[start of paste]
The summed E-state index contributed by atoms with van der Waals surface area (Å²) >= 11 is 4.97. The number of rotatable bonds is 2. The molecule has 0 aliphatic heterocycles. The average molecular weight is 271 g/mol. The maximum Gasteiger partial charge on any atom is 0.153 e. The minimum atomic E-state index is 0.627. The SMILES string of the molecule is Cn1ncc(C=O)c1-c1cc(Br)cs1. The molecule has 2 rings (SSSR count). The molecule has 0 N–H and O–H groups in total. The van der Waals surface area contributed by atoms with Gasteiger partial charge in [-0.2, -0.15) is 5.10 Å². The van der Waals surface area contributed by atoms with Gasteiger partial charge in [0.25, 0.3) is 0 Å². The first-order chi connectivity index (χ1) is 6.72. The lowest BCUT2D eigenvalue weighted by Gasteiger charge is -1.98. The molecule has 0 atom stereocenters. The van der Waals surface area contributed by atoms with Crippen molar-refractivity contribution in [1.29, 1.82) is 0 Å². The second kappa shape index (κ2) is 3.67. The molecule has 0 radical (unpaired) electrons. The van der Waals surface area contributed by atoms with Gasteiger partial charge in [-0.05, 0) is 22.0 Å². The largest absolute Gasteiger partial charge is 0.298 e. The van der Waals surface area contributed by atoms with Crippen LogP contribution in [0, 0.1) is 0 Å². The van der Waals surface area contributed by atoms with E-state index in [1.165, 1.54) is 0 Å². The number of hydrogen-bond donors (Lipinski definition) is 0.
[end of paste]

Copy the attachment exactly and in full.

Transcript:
The summed E-state index contributed by atoms with van der Waals surface area (Å²) >= 11 is 4.97. The number of rotatable bonds is 2. The molecule has 0 aliphatic heterocycles. The average molecular weight is 271 g/mol. The maximum Gasteiger partial charge on any atom is 0.153 e. The minimum atomic E-state index is 0.627. The SMILES string of the molecule is Cn1ncc(C=O)c1-c1cc(Br)cs1. The molecule has 2 rings (SSSR count). The molecule has 0 N–H and O–H groups in total. The van der Waals surface area contributed by atoms with Gasteiger partial charge in [-0.2, -0.15) is 5.10 Å². The van der Waals surface area contributed by atoms with Gasteiger partial charge in [0.25, 0.3) is 0 Å². The first-order chi connectivity index (χ1) is 6.72. The lowest BCUT2D eigenvalue weighted by Gasteiger charge is -1.98. The molecule has 0 atom stereocenters. The van der Waals surface area contributed by atoms with Crippen molar-refractivity contribution in [1.29, 1.82) is 0 Å². The second kappa shape index (κ2) is 3.67. The molecule has 0 radical (unpaired) electrons. The van der Waals surface area contributed by atoms with Gasteiger partial charge in [-0.05, 0) is 22.0 Å². The largest absolute Gasteiger partial charge is 0.298 e. The van der Waals surface area contributed by atoms with Crippen LogP contribution in [0, 0.1) is 0 Å². The van der Waals surface area contributed by atoms with E-state index in [1.165, 1.54) is 0 Å². The number of hydrogen-bond donors (Lipinski definition) is 0.